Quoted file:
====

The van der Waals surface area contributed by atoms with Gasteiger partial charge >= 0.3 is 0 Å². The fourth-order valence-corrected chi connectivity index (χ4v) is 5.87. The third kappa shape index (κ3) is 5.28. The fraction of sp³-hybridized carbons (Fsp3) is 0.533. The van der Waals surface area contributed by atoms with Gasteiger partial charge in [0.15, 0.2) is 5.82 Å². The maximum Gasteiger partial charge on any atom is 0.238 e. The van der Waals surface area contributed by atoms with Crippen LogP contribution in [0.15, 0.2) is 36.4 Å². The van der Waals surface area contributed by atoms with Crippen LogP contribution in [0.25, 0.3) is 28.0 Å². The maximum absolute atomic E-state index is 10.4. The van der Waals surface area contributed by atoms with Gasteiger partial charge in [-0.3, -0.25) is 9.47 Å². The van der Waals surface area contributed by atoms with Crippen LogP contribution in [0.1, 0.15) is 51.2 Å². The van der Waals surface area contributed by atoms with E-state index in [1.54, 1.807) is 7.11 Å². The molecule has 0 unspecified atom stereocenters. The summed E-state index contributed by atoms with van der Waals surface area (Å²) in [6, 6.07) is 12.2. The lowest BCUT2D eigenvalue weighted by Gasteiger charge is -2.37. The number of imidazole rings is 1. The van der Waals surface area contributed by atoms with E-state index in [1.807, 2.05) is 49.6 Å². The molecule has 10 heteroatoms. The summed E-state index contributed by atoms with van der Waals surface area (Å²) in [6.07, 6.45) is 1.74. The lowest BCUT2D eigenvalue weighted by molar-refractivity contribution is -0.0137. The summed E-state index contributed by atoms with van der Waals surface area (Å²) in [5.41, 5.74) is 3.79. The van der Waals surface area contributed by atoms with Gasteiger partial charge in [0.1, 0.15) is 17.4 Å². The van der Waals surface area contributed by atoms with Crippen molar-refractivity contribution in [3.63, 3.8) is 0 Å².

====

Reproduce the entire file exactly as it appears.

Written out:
The van der Waals surface area contributed by atoms with Gasteiger partial charge >= 0.3 is 0 Å². The fourth-order valence-corrected chi connectivity index (χ4v) is 5.87. The third kappa shape index (κ3) is 5.28. The fraction of sp³-hybridized carbons (Fsp3) is 0.533. The van der Waals surface area contributed by atoms with Gasteiger partial charge in [0.15, 0.2) is 5.82 Å². The maximum Gasteiger partial charge on any atom is 0.238 e. The van der Waals surface area contributed by atoms with Crippen LogP contribution in [0.15, 0.2) is 36.4 Å². The van der Waals surface area contributed by atoms with Crippen LogP contribution in [0.25, 0.3) is 28.0 Å². The maximum absolute atomic E-state index is 10.4. The van der Waals surface area contributed by atoms with Gasteiger partial charge in [-0.3, -0.25) is 9.47 Å². The van der Waals surface area contributed by atoms with Crippen LogP contribution in [0.1, 0.15) is 51.2 Å². The van der Waals surface area contributed by atoms with E-state index in [1.54, 1.807) is 7.11 Å². The molecule has 0 unspecified atom stereocenters. The summed E-state index contributed by atoms with van der Waals surface area (Å²) in [6, 6.07) is 12.2. The lowest BCUT2D eigenvalue weighted by Gasteiger charge is -2.37. The number of imidazole rings is 1. The van der Waals surface area contributed by atoms with E-state index in [1.807, 2.05) is 49.6 Å². The molecule has 10 heteroatoms. The summed E-state index contributed by atoms with van der Waals surface area (Å²) in [6.07, 6.45) is 1.74. The lowest BCUT2D eigenvalue weighted by molar-refractivity contribution is -0.0137. The summed E-state index contributed by atoms with van der Waals surface area (Å²) in [5.41, 5.74) is 3.79. The van der Waals surface area contributed by atoms with Gasteiger partial charge in [0.1, 0.15) is 17.4 Å². The van der Waals surface area contributed by atoms with Crippen molar-refractivity contribution in [3.63, 3.8) is 0 Å².